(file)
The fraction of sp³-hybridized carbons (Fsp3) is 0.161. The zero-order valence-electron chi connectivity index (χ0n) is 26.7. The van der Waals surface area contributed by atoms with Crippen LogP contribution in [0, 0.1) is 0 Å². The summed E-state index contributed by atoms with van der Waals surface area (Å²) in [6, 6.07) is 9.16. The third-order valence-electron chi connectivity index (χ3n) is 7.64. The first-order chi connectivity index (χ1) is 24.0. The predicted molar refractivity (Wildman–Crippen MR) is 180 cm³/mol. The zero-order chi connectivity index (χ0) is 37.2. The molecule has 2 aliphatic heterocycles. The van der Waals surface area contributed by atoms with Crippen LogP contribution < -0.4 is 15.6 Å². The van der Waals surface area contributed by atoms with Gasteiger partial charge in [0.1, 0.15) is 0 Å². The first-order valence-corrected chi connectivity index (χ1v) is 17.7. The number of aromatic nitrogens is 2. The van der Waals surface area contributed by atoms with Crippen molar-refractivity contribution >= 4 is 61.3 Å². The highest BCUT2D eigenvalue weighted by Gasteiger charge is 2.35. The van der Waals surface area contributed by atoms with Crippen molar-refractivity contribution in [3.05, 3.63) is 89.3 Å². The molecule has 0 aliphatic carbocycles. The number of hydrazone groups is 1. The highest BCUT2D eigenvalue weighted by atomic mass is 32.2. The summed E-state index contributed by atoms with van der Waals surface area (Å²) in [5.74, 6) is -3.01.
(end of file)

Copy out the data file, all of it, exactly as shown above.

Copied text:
The fraction of sp³-hybridized carbons (Fsp3) is 0.161. The zero-order valence-electron chi connectivity index (χ0n) is 26.7. The van der Waals surface area contributed by atoms with Crippen LogP contribution in [0, 0.1) is 0 Å². The summed E-state index contributed by atoms with van der Waals surface area (Å²) in [6, 6.07) is 9.16. The third-order valence-electron chi connectivity index (χ3n) is 7.64. The first-order chi connectivity index (χ1) is 24.0. The predicted molar refractivity (Wildman–Crippen MR) is 180 cm³/mol. The zero-order chi connectivity index (χ0) is 37.2. The molecule has 2 aliphatic heterocycles. The van der Waals surface area contributed by atoms with Crippen LogP contribution < -0.4 is 15.6 Å². The van der Waals surface area contributed by atoms with Gasteiger partial charge in [0.1, 0.15) is 0 Å². The first-order valence-corrected chi connectivity index (χ1v) is 17.7. The number of aromatic nitrogens is 2. The van der Waals surface area contributed by atoms with Crippen molar-refractivity contribution >= 4 is 61.3 Å². The highest BCUT2D eigenvalue weighted by Gasteiger charge is 2.35. The van der Waals surface area contributed by atoms with Crippen molar-refractivity contribution in [3.05, 3.63) is 89.3 Å². The molecule has 0 aliphatic carbocycles. The number of hydrazone groups is 1. The highest BCUT2D eigenvalue weighted by atomic mass is 32.2. The summed E-state index contributed by atoms with van der Waals surface area (Å²) in [5.74, 6) is -3.01.